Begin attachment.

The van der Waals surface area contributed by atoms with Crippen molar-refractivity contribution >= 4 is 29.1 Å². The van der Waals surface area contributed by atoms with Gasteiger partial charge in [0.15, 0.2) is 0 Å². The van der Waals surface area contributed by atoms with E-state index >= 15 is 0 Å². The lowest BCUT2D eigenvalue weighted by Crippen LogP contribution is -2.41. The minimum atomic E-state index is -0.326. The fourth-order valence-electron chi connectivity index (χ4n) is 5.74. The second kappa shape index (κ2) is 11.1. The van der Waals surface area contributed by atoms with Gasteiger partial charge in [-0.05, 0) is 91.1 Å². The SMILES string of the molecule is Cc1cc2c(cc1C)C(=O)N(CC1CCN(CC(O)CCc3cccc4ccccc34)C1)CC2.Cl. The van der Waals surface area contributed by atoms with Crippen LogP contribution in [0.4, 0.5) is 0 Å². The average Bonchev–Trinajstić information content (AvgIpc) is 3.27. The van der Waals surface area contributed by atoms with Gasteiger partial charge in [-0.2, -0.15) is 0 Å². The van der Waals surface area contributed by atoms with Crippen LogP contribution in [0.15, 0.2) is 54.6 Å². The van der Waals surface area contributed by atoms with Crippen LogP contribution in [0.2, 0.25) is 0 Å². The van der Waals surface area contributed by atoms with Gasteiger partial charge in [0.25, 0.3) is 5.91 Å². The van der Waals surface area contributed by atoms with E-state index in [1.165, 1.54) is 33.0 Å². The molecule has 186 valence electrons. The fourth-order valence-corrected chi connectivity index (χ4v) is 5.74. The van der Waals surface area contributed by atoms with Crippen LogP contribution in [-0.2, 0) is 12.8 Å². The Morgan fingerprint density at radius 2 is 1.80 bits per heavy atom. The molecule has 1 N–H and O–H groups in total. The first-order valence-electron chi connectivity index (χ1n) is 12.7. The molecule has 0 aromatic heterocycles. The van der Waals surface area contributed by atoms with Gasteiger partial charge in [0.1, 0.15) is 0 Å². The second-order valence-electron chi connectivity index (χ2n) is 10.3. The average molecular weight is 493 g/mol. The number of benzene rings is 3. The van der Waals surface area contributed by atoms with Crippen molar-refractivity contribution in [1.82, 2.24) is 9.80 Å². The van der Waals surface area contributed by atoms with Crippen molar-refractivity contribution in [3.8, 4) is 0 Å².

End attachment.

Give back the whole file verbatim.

The van der Waals surface area contributed by atoms with Crippen molar-refractivity contribution >= 4 is 29.1 Å². The van der Waals surface area contributed by atoms with Gasteiger partial charge in [0.15, 0.2) is 0 Å². The van der Waals surface area contributed by atoms with E-state index >= 15 is 0 Å². The lowest BCUT2D eigenvalue weighted by Crippen LogP contribution is -2.41. The minimum atomic E-state index is -0.326. The fourth-order valence-electron chi connectivity index (χ4n) is 5.74. The second kappa shape index (κ2) is 11.1. The van der Waals surface area contributed by atoms with Gasteiger partial charge in [-0.05, 0) is 91.1 Å². The SMILES string of the molecule is Cc1cc2c(cc1C)C(=O)N(CC1CCN(CC(O)CCc3cccc4ccccc34)C1)CC2.Cl. The van der Waals surface area contributed by atoms with Crippen LogP contribution in [0.4, 0.5) is 0 Å². The average Bonchev–Trinajstić information content (AvgIpc) is 3.27. The van der Waals surface area contributed by atoms with Gasteiger partial charge in [-0.2, -0.15) is 0 Å². The van der Waals surface area contributed by atoms with Crippen LogP contribution in [0.15, 0.2) is 54.6 Å². The van der Waals surface area contributed by atoms with Crippen LogP contribution in [0.2, 0.25) is 0 Å². The van der Waals surface area contributed by atoms with Gasteiger partial charge in [0.25, 0.3) is 5.91 Å². The van der Waals surface area contributed by atoms with E-state index in [1.165, 1.54) is 33.0 Å². The molecule has 186 valence electrons. The fourth-order valence-corrected chi connectivity index (χ4v) is 5.74. The van der Waals surface area contributed by atoms with Crippen LogP contribution in [-0.2, 0) is 12.8 Å². The Morgan fingerprint density at radius 2 is 1.80 bits per heavy atom. The molecule has 1 N–H and O–H groups in total. The first-order valence-electron chi connectivity index (χ1n) is 12.7. The molecule has 0 aromatic heterocycles. The van der Waals surface area contributed by atoms with Gasteiger partial charge in [0.1, 0.15) is 0 Å². The second-order valence-electron chi connectivity index (χ2n) is 10.3. The average molecular weight is 493 g/mol. The number of benzene rings is 3. The van der Waals surface area contributed by atoms with Crippen molar-refractivity contribution in [1.82, 2.24) is 9.80 Å². The van der Waals surface area contributed by atoms with Crippen molar-refractivity contribution in [3.8, 4) is 0 Å².